Workload Balance - Trends

Workload balance varies over time and this is natural for any business throughout its annual cycle. Understanding the composition of burnout risk over time helps managers better understand where greater systemic balance problems may occur (allocation of work, insufficient labor strategy, etc.) versus short-term imbalances (project deadlines, sales goals).

Key Questions:

Considerations

Is my team beginning to burnout?

Workload balance can shift in a single week due to short-term business demands. It is important to see that individuals at risk of burnout are only at risk for a short period of time before the risk diffuses. Observe these trends to ensure that employees do not remain at medium and high-risk levels over time. This is where disengagement, negative culture, and attrition risks take over.

With the new support provided (i.e., new technology, additional headcount, revised responsibilities), have I decreased risk?

When introducing additional support to mitigate burnout (i.e., coaching, break times, off-hours, etc.), observe in the trends analysis whether it is making the intended impact on burnout risk levels.

How often is the team at their desk? working off-hours?

Time behind the screen, regardless of activity type, contributes to burnout. Time behind the screen depletes employees of energy and time doing other things in their lives. Manage these numbers and leverage them as indicators for what could be leading to burnout.

 

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A. Utilization Levels Trend showcases the number of low, medium, high employees at risk of burnout. Using the configurations at the top, set the thresholds to better define what is likely to constitute burnout risk within a team. The trend analysis is especially useful when looking to quickly identify whether burnout is increasing or decreasing across the organization over time. 

Productivity Lab Tip

While your overall bar sizes may decrease, your high-risk burnouts could be increasing. Track the numbers in your medium and high risk over time and take action when they trend upward.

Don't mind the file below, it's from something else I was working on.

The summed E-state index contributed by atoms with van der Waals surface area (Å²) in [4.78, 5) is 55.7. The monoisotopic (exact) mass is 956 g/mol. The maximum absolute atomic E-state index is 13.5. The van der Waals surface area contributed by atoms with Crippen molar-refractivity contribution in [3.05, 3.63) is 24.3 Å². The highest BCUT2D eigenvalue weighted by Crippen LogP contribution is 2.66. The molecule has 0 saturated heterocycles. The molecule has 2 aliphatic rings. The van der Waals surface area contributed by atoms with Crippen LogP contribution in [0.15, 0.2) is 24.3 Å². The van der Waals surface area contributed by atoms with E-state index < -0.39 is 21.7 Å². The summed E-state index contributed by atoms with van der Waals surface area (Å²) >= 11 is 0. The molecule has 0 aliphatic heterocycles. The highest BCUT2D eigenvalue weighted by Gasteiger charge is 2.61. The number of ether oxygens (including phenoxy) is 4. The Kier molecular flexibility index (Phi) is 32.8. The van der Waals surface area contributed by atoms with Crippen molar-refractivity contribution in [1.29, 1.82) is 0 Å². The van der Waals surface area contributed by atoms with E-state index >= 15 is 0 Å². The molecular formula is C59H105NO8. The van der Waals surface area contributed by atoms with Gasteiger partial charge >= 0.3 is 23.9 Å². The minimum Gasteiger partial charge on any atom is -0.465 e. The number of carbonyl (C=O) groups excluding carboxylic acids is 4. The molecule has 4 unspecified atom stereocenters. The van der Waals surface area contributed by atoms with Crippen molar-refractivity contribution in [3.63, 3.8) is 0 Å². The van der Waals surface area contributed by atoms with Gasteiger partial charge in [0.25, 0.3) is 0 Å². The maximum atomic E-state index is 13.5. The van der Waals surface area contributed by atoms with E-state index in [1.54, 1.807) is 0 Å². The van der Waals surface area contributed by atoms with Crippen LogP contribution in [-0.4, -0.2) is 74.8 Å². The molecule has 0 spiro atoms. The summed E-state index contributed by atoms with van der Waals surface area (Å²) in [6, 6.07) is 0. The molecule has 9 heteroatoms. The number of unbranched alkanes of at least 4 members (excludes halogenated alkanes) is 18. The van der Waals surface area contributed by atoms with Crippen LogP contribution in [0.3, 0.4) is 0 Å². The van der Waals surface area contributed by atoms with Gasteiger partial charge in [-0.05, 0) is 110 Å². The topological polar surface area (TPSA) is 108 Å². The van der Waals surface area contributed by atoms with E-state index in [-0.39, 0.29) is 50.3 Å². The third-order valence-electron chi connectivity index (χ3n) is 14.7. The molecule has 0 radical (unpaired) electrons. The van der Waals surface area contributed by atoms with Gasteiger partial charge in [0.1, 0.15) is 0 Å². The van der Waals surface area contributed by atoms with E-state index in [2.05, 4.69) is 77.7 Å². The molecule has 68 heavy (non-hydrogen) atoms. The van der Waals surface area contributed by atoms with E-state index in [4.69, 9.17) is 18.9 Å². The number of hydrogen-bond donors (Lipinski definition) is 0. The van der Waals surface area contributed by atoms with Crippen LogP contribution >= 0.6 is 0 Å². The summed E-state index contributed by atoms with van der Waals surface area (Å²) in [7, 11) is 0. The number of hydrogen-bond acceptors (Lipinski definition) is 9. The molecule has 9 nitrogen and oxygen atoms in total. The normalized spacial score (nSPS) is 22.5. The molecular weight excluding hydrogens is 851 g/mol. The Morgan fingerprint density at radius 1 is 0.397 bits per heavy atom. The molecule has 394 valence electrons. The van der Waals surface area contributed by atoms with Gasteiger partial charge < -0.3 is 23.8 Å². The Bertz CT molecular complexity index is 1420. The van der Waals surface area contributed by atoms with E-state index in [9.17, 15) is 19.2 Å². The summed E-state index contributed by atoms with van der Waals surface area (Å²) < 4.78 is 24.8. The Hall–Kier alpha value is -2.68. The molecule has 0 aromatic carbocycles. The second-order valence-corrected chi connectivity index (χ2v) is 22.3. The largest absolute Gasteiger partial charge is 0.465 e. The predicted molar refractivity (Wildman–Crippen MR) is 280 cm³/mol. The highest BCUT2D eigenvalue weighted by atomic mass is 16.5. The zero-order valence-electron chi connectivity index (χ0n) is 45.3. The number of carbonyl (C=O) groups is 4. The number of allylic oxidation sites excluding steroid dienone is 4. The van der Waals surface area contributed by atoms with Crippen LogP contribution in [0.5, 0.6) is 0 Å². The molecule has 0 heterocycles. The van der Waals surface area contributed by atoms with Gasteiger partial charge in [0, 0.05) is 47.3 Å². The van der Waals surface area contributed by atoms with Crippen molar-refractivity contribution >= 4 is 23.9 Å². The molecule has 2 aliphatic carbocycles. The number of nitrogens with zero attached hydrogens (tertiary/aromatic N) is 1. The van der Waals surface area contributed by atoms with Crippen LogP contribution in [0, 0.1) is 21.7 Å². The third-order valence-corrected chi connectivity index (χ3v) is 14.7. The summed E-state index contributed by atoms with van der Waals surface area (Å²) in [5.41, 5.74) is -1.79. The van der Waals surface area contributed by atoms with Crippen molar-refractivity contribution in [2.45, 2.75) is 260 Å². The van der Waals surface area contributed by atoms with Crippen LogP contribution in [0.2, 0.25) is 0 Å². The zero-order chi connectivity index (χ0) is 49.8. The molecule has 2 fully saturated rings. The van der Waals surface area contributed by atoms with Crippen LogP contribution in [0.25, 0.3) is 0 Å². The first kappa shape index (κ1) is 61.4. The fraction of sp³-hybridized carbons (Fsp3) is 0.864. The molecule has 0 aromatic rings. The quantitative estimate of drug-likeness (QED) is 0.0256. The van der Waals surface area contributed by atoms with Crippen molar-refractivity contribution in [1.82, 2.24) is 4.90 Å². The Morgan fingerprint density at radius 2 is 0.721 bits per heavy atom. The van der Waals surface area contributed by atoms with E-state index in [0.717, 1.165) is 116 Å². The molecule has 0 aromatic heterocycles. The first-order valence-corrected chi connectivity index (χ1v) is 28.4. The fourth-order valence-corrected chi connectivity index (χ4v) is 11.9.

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B. Working Hours Trend

  • Days Working Off Hours/User vs. Average: Days working off-hours, or hours outside of the pre-set schedule (under Settings -> Scheduling) provide potential indicators of burnout. The average provides an indicator to understand the typical behaviors of the team over the defined period of time. Each bar shows an average behavior across the team.
  • Off Hours/User by Day of Week: Monday through Friday data points are useful in understanding when off hours are likely to happen. Use this chart to understand when employees are potentially feeling the pressure to put additional work hours into their day.

Productivity Lab Tip

All-time contributes to burnout-- productive and unproductive. That’s why we care to understand both. 

  • Active Hrs / User / Day vs. Average: Average Active Hours can vary on a weekly basis. For further insight into burnout contributors, consult this chart to understand the average number of hours an employee is at their computer on a daily basis each week. The average highlights where large deviations may exist across individuals.  
  • Active Hrs / User by Day of Week: Understanding habits throughout the week can showcase whether employees are more likely to frontload their work, distribute it, or save it until the end. Managers should encourage an even distribution of active hours from Monday to Friday. 

Productivity Lab Tip

Off Hours and Long Hours are major contributors to burnout. By looking at patterns throughout the week, you can chat with your team about how to better spread workloads to avoid early week burnout contributors.

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